2014 Washington Wine Awards: Emerging Varietal Spotlight on Petit Verdot

This brooding, deep red usually used for blending—shows its ability to finish big

By Wine awards produced by Yashar Shayan; Text by Shannon Borg; Additional research by Mandolin Brassaw August 5, 2014


This article originally appeared in the August 2014 issue of Seattle magazine.

This intense, rustic grape is a late ripener, and traditionally used in the Bordeaux region of France to add color, tannin and fruit to red wines. Its name (“little green”) comes from the fact that if the weather isn’t right during flowering, the cluster doesn’t ripen evenly, leaving undeveloped grapes. And because it only ripens well every third or fourth year, it has fallen out of fashion in France. But in Washington, where it ripens well in warmer vineyards, Petit Verdot has found fans for its big fruit and intensity. Last year, our judges identified it as an emerging variety in Washington state, and we tasted wines made of this grape this year. The lineup of about a dozen wines submitted for tasting was robust in color and flavor, and the judges remarked on their savory meat notes, such as bacon and game, as well as chocolate, coffee and spice notes, and dark fruits such as plum, black cherry and blackberry. These five rose to the top, showing a balance between the big fruit and a mitigating acidity, softer tannins and judicious use of oak. Not for the faint of heart, these wines are big boys, with a lot of flavor and bold personalities. For more of our annual Washington Wine Awards coverage, including Red and White Wine Winners, Coolest Label, Best Emerging Winery and more, go here.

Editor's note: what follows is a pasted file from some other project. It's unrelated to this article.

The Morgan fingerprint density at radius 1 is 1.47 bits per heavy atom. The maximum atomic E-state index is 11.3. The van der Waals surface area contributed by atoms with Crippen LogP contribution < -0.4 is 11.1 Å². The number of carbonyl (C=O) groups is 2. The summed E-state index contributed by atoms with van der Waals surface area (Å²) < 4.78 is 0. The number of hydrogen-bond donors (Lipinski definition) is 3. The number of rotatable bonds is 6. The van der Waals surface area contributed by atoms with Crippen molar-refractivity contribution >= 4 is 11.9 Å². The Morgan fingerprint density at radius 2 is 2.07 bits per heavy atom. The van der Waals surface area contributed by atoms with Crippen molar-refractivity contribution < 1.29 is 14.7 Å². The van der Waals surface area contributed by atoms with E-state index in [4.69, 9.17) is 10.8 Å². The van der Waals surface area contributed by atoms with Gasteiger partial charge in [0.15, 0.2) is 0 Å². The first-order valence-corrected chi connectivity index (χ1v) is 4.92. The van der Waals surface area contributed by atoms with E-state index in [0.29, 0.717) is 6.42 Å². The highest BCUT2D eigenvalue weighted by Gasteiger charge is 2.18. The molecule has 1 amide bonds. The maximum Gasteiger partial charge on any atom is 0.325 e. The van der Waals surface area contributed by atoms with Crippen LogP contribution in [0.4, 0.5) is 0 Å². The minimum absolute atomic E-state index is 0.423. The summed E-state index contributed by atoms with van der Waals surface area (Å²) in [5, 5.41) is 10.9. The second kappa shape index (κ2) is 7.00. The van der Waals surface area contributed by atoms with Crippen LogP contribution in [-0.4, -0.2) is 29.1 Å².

Dusted Valley 2011 Petit Verdot, Columbia Valley, $42

Tero Estates 2010 Petit Verdot, Walla Walla Valley, $38

Sparkman 2011 Underworld Petit Verdot, Yakima Valley, $48 SOLD OUT

Silvara Vineyards 2011 Petit Verdot, Columbia Valley, $32

Watermill 2010 Estate Petit Verdot, Walla Walla, $32


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